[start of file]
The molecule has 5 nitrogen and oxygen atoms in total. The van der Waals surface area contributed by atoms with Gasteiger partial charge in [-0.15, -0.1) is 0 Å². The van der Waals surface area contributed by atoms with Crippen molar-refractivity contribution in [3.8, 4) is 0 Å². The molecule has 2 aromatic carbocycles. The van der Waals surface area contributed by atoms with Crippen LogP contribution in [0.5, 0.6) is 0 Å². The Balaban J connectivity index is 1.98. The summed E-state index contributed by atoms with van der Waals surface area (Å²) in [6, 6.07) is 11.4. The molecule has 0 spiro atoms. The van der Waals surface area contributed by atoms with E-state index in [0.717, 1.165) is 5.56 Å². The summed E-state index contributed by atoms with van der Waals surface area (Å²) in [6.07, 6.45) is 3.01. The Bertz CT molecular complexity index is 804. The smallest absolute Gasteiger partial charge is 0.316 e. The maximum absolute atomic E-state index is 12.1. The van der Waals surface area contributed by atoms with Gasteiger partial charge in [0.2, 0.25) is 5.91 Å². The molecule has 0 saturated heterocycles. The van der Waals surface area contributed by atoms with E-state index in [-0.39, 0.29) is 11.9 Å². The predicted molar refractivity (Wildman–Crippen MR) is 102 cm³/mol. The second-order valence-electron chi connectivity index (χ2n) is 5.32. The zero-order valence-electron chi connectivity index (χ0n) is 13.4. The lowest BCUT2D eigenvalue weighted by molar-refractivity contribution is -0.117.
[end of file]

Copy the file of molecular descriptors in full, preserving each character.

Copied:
The molecule has 5 nitrogen and oxygen atoms in total. The van der Waals surface area contributed by atoms with Gasteiger partial charge in [-0.15, -0.1) is 0 Å². The van der Waals surface area contributed by atoms with Crippen molar-refractivity contribution in [3.8, 4) is 0 Å². The molecule has 2 aromatic carbocycles. The van der Waals surface area contributed by atoms with Crippen LogP contribution in [0.5, 0.6) is 0 Å². The Balaban J connectivity index is 1.98. The summed E-state index contributed by atoms with van der Waals surface area (Å²) in [6, 6.07) is 11.4. The molecule has 0 spiro atoms. The van der Waals surface area contributed by atoms with E-state index in [0.717, 1.165) is 5.56 Å². The summed E-state index contributed by atoms with van der Waals surface area (Å²) in [6.07, 6.45) is 3.01. The Bertz CT molecular complexity index is 804. The smallest absolute Gasteiger partial charge is 0.316 e. The maximum absolute atomic E-state index is 12.1. The van der Waals surface area contributed by atoms with Gasteiger partial charge in [0.2, 0.25) is 5.91 Å². The molecule has 0 saturated heterocycles. The van der Waals surface area contributed by atoms with E-state index in [-0.39, 0.29) is 11.9 Å². The predicted molar refractivity (Wildman–Crippen MR) is 102 cm³/mol. The second-order valence-electron chi connectivity index (χ2n) is 5.32. The zero-order valence-electron chi connectivity index (χ0n) is 13.4. The lowest BCUT2D eigenvalue weighted by molar-refractivity contribution is -0.117.